From Singapore Airlines:
Story by Claire Knox
The longest commercial flight on the planet set off from Changi International Airport Terminal 3 last night at 11:37pm, and arrived at New Jersey’s Newark Liberty International Airport a day later at 5:29am (US Eastern time).
Excited passengers boarded the sleek, brand-new, two-class Airbus A350-900ULR (ultra-long-range) aircraft at around 11pm before settling into SQ22’s 67 business suites and 94 premium economy seats. As they headed down the aerobridge, airline staff handed out memorabilia that included a signed flight certificate from Captain SL Leong.
The marathon 19-hour, 16,700km route will initially be served three times a week, departing Singapore on Monday, Thursday and Saturday, with daily operations commencing on 18 October. The airline has an additional seven A350-900ULRs on order and from 2 November will fly non-stop to Los Angeles.
The two flights are just the latest services that signify the airline’s stronger presence in the US: in October 2016 SIA commenced non-stop flights between Singapore and San Francisco and by the end of this year will be operating 27 non-stop services a week from Singapore to the US.
“These new flights will also provide convenient connections beyond Changi Airport, helping to boost connectivity to and through the Singapore hub,” the airline’s senior vice-president for sales and marketing, Campbell Wilson said at a pre-flight reception inside the gatehold room.
“Flying on Singapore Airlines is not about one single service or feature – it is a holistic experience comprising the best seats, great food, plenty of entertainment, the opportunity for good rest and, of course, unparalleled service,” he told SilverKrisas he boarded the flight, adding that he was looking forward to relaxing with several “nice meals and a few good sleeps” before clearing through emails and being ready to hit the ground in New York.
To fight any jet lag, the A350-900ULR will offer passengers a more comfortable travelling experience with features such as higher ceilings, larger windows, an extra wide body and lighting designed to reduce jetlag. Its carbon composite airframe also allows for improved air quality due to optimised cabin altitude and humidity levels.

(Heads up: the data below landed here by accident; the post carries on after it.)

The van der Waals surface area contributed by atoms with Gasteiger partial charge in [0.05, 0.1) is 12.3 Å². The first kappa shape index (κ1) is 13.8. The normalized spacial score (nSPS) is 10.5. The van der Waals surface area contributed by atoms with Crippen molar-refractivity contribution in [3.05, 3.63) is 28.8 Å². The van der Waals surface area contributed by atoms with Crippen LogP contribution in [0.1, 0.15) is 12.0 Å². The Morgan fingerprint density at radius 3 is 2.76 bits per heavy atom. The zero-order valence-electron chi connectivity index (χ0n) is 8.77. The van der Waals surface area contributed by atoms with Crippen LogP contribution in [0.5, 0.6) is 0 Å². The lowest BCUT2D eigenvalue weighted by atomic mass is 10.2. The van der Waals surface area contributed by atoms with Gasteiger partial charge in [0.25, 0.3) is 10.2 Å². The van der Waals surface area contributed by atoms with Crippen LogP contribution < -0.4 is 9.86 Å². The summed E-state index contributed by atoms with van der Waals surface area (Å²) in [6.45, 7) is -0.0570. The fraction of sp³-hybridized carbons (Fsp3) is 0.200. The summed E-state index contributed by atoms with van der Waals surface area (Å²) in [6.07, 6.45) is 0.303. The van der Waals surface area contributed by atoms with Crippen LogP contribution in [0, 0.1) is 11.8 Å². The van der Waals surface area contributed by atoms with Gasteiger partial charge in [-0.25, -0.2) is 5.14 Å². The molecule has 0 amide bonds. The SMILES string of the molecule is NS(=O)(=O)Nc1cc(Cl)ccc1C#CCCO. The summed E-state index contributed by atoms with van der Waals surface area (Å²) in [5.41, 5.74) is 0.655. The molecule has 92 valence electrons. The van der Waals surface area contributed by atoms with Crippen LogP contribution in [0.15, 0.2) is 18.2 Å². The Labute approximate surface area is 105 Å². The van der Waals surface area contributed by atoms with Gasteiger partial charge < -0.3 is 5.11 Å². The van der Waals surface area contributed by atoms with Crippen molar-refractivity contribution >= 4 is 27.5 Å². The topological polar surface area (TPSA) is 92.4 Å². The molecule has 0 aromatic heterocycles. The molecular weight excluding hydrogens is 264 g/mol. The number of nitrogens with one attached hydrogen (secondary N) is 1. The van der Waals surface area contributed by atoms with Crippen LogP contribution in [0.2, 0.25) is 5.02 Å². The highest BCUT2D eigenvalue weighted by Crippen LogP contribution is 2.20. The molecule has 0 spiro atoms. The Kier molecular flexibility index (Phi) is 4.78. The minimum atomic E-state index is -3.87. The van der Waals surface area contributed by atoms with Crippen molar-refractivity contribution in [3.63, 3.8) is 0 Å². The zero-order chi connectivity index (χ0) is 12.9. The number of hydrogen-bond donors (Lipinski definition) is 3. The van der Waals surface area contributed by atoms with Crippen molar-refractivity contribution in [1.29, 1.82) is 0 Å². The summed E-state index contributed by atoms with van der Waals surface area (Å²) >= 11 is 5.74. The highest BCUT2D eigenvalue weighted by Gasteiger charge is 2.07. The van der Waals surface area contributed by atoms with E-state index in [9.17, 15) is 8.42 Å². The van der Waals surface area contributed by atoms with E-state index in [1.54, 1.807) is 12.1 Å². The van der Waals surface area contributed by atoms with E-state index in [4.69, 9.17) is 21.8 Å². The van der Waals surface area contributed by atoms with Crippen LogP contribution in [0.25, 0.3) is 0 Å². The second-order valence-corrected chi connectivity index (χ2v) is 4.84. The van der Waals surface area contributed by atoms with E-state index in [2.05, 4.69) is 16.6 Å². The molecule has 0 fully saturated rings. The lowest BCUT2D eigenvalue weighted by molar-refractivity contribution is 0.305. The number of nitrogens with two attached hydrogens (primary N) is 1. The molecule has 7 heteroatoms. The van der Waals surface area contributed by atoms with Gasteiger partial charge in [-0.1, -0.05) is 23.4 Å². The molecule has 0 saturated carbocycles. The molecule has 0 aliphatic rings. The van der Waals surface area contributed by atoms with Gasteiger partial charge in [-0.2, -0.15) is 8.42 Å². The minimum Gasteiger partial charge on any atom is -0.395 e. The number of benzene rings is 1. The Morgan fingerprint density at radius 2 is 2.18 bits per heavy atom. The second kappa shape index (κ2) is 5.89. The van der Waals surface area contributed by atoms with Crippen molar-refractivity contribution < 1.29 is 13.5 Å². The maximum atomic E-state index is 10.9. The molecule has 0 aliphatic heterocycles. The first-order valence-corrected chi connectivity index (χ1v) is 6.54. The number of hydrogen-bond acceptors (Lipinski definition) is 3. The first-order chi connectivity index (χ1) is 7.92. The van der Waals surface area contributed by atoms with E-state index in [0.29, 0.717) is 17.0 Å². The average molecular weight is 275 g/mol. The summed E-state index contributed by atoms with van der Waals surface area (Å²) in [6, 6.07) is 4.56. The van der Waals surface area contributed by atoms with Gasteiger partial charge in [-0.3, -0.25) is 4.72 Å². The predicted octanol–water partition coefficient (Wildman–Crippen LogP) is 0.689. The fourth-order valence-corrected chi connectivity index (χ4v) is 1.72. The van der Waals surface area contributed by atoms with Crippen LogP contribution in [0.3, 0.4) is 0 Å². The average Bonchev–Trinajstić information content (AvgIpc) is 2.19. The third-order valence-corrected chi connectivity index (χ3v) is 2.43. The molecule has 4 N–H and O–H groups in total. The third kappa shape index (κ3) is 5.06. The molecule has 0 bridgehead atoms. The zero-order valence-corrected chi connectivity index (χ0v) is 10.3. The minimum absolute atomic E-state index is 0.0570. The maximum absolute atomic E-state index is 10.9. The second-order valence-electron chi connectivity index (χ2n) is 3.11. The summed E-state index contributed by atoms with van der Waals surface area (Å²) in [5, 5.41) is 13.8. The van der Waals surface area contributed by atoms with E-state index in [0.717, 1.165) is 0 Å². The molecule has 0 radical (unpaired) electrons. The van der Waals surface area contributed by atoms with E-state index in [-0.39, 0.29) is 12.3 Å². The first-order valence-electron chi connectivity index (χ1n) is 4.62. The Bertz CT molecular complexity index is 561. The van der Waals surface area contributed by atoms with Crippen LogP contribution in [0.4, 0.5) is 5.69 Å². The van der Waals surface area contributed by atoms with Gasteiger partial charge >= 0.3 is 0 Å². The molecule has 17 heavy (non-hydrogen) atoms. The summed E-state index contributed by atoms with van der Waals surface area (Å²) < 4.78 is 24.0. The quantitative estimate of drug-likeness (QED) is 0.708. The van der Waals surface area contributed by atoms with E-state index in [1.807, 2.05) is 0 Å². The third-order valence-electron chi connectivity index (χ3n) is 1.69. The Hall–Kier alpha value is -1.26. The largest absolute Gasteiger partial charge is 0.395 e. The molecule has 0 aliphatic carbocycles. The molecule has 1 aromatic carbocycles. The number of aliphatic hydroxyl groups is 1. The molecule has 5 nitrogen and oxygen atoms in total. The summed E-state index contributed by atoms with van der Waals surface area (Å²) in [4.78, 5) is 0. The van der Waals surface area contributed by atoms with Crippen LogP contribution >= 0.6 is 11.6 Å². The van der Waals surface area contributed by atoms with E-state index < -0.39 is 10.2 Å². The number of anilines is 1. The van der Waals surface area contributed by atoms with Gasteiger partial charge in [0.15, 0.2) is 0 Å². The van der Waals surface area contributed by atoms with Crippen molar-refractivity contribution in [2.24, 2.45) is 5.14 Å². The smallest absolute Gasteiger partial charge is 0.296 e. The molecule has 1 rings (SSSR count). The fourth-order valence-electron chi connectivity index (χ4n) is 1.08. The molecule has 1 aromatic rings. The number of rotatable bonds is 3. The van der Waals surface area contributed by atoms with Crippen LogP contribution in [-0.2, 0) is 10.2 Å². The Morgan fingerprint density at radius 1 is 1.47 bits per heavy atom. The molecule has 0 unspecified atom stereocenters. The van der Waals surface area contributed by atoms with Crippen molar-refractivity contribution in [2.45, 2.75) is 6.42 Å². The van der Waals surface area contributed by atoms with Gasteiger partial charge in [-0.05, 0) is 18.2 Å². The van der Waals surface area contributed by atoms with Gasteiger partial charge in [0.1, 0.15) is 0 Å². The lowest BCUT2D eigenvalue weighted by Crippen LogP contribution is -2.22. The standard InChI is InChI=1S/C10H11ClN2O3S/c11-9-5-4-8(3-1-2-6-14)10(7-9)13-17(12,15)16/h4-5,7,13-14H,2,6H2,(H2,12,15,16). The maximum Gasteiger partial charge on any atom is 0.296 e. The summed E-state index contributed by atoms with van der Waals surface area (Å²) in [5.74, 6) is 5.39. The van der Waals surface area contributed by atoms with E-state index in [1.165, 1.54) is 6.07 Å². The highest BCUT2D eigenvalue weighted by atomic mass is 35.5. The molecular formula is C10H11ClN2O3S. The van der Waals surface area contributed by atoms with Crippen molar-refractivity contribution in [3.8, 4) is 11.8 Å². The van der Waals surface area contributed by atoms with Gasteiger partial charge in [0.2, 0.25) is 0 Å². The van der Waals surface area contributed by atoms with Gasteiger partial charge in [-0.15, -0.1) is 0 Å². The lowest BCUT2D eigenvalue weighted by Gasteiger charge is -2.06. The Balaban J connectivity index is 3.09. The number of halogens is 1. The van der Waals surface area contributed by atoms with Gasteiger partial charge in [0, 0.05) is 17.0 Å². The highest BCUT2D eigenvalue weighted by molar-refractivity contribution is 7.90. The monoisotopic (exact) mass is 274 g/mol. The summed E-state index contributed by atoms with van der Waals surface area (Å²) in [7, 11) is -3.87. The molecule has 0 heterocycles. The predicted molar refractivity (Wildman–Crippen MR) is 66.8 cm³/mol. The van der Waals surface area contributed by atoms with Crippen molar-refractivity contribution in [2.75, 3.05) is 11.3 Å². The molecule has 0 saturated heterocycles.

The airline has also engaged wellness brand Canyon Ranch to design additional meals as well as exercise and stretching videos specifically tailored to the flight. Business class suites benefit from a new mattress topper and a choice of hard or soft pillows, while premium economy seats have also been updated with calf rests. The IFE now has 1,200 hours of movies, television and audio to choose from.
Passengers – many of them plane enthusiasts who had flown in from around the globe just to take this flight – arrived at the gate earlier for the reception, clinking champagne flutes and enjoying a colourful performance by cabin crew crooners, including the Frank Sinatra classic New York, New York and Etta James’ smooth-as-velvet At Last.
CNN international anchor and self-confessed “avgeek” Richard Quest was also on board the flight, live-blogging the entire journey. As an experienced long-haul flyer – in 2005 Quest was aboard a 22-hour Boeing demonstration flight that entered the Guinness Book of Records – he had a few words of wisdom for his fellow passengers.
“The key is all in how you plan a flight of this duration, otherwise you’ll sit there bored. You need to maximise the time that is relevant to where you are going – set the clock to where you are going and sleep at all the right times,” he advised.
Quest himself didn’t get much sleep though, tweeting and filing updates to his live CNN story for most of the 19 hours.
“There has always been a level of, and dedication to, quality that is very unique to Singapore Airlines,” he told SilverKris. “But in the last five years I’ve seen that improve even more. There is now an even greater degree of flexibility, and that’s huge. I am most impressed not by the frills but by the perfectionist nature [of the airline].”
Vippin Bagga from New Delhi decided to take a detour to a business meeting in Toronto in order to be on the inaugural SQ22. “I could have easily have flown from India to Toronto, but I chose a longer path so that I could experience all of this,” he said.
Cherag Dubash flew in from his home base of Dubai just to be on board SQ22. “I’m an ‘avgeek’ and have an Instagram [dedicated to aviation]. This will be the longest flight I’ve taken, but I’ve got my routine planned – I’ll first set up my GoPro and then settle into movies and surfing the net,” he said.
Dr Chong Jeng How from Singapore is from a group called “First to Fly”. He was travelling on SQ22 with eight other members of the group, who met during another of SIA’s world firsts 11 years ago – its first commercial flight of the double-decker Airbus A380 – and discovered a common interest in aviation. “This flight is a friendship thing for us – it’s a time to bond with each other,” he said.
And while connecting to the flight’s WiFi was priority for many passengers, Tilo Kruger from Ireland was doing just the opposite. “For me, a flight of this length is a great opportunity to escape and disconnect,” he said. “That’s what I love about flying.”
All photos by Singapore Airlines.